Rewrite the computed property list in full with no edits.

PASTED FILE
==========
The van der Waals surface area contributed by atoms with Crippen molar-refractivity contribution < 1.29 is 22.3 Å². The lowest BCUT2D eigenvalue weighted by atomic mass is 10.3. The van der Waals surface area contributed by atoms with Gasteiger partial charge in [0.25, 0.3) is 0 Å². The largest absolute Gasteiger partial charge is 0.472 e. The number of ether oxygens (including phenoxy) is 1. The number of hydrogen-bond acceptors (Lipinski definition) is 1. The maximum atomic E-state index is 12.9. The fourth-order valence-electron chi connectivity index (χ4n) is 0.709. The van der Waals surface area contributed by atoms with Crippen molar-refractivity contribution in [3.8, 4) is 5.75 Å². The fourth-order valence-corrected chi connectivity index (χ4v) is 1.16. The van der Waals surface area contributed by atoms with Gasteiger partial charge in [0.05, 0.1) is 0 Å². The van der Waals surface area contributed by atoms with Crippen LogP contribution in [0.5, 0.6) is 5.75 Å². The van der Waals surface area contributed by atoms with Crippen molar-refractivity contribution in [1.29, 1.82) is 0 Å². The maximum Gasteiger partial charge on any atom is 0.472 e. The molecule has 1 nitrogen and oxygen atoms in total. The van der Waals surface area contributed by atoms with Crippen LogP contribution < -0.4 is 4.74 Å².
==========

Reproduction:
The van der Waals surface area contributed by atoms with Crippen molar-refractivity contribution < 1.29 is 22.3 Å². The lowest BCUT2D eigenvalue weighted by atomic mass is 10.3. The van der Waals surface area contributed by atoms with Gasteiger partial charge in [0.25, 0.3) is 0 Å². The largest absolute Gasteiger partial charge is 0.472 e. The number of ether oxygens (including phenoxy) is 1. The number of hydrogen-bond acceptors (Lipinski definition) is 1. The maximum atomic E-state index is 12.9. The fourth-order valence-electron chi connectivity index (χ4n) is 0.709. The van der Waals surface area contributed by atoms with Crippen molar-refractivity contribution in [3.8, 4) is 5.75 Å². The fourth-order valence-corrected chi connectivity index (χ4v) is 1.16. The van der Waals surface area contributed by atoms with Gasteiger partial charge in [0.05, 0.1) is 0 Å². The van der Waals surface area contributed by atoms with Crippen LogP contribution in [0.5, 0.6) is 5.75 Å². The van der Waals surface area contributed by atoms with Crippen molar-refractivity contribution in [1.29, 1.82) is 0 Å². The maximum Gasteiger partial charge on any atom is 0.472 e. The molecule has 1 nitrogen and oxygen atoms in total. The van der Waals surface area contributed by atoms with Crippen LogP contribution < -0.4 is 4.74 Å².